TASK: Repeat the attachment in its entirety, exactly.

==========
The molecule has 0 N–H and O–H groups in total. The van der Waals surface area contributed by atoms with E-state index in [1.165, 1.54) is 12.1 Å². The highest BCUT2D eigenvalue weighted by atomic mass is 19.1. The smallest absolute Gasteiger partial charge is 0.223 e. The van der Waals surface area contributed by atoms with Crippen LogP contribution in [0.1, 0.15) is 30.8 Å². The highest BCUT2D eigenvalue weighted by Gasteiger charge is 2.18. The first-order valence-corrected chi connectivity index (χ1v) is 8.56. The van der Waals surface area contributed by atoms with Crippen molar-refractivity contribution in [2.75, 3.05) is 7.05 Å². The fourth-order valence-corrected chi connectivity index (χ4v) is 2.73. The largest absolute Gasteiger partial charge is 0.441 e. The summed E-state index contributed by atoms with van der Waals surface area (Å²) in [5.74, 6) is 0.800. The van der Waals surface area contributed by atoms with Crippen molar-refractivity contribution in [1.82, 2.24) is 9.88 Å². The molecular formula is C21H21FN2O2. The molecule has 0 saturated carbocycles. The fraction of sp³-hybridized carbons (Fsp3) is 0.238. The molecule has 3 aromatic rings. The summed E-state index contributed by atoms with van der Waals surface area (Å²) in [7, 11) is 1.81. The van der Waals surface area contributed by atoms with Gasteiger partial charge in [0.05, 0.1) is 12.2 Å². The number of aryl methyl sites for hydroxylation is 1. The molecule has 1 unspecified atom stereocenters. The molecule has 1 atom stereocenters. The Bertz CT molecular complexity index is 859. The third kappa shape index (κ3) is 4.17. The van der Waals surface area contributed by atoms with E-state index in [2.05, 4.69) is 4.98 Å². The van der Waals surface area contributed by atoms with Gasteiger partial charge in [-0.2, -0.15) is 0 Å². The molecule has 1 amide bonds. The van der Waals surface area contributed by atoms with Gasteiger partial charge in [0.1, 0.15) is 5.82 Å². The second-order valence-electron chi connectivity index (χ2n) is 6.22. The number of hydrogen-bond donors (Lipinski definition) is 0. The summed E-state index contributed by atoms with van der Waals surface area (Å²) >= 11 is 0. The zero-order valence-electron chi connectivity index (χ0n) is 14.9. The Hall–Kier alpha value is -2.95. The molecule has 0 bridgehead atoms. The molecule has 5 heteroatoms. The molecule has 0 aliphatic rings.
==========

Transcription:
The molecule has 0 N–H and O–H groups in total. The van der Waals surface area contributed by atoms with E-state index in [1.165, 1.54) is 12.1 Å². The highest BCUT2D eigenvalue weighted by atomic mass is 19.1. The smallest absolute Gasteiger partial charge is 0.223 e. The van der Waals surface area contributed by atoms with Crippen LogP contribution in [0.1, 0.15) is 30.8 Å². The highest BCUT2D eigenvalue weighted by Gasteiger charge is 2.18. The first-order valence-corrected chi connectivity index (χ1v) is 8.56. The van der Waals surface area contributed by atoms with Crippen molar-refractivity contribution in [2.75, 3.05) is 7.05 Å². The fourth-order valence-corrected chi connectivity index (χ4v) is 2.73. The largest absolute Gasteiger partial charge is 0.441 e. The summed E-state index contributed by atoms with van der Waals surface area (Å²) in [5.74, 6) is 0.800. The van der Waals surface area contributed by atoms with Crippen molar-refractivity contribution in [1.82, 2.24) is 9.88 Å². The molecular formula is C21H21FN2O2. The molecule has 0 saturated carbocycles. The fraction of sp³-hybridized carbons (Fsp3) is 0.238. The molecule has 3 aromatic rings. The summed E-state index contributed by atoms with van der Waals surface area (Å²) in [7, 11) is 1.81. The van der Waals surface area contributed by atoms with Gasteiger partial charge in [0.05, 0.1) is 12.2 Å². The number of aryl methyl sites for hydroxylation is 1. The molecule has 1 unspecified atom stereocenters. The molecule has 1 atom stereocenters. The Bertz CT molecular complexity index is 859. The third kappa shape index (κ3) is 4.17. The van der Waals surface area contributed by atoms with E-state index in [2.05, 4.69) is 4.98 Å². The van der Waals surface area contributed by atoms with Gasteiger partial charge in [-0.2, -0.15) is 0 Å². The molecule has 1 amide bonds. The van der Waals surface area contributed by atoms with Gasteiger partial charge in [0.1, 0.15) is 5.82 Å². The second-order valence-electron chi connectivity index (χ2n) is 6.22. The number of hydrogen-bond donors (Lipinski definition) is 0. The summed E-state index contributed by atoms with van der Waals surface area (Å²) >= 11 is 0. The zero-order valence-electron chi connectivity index (χ0n) is 14.9. The Hall–Kier alpha value is -2.95. The molecule has 0 bridgehead atoms. The molecule has 5 heteroatoms. The molecule has 0 aliphatic rings.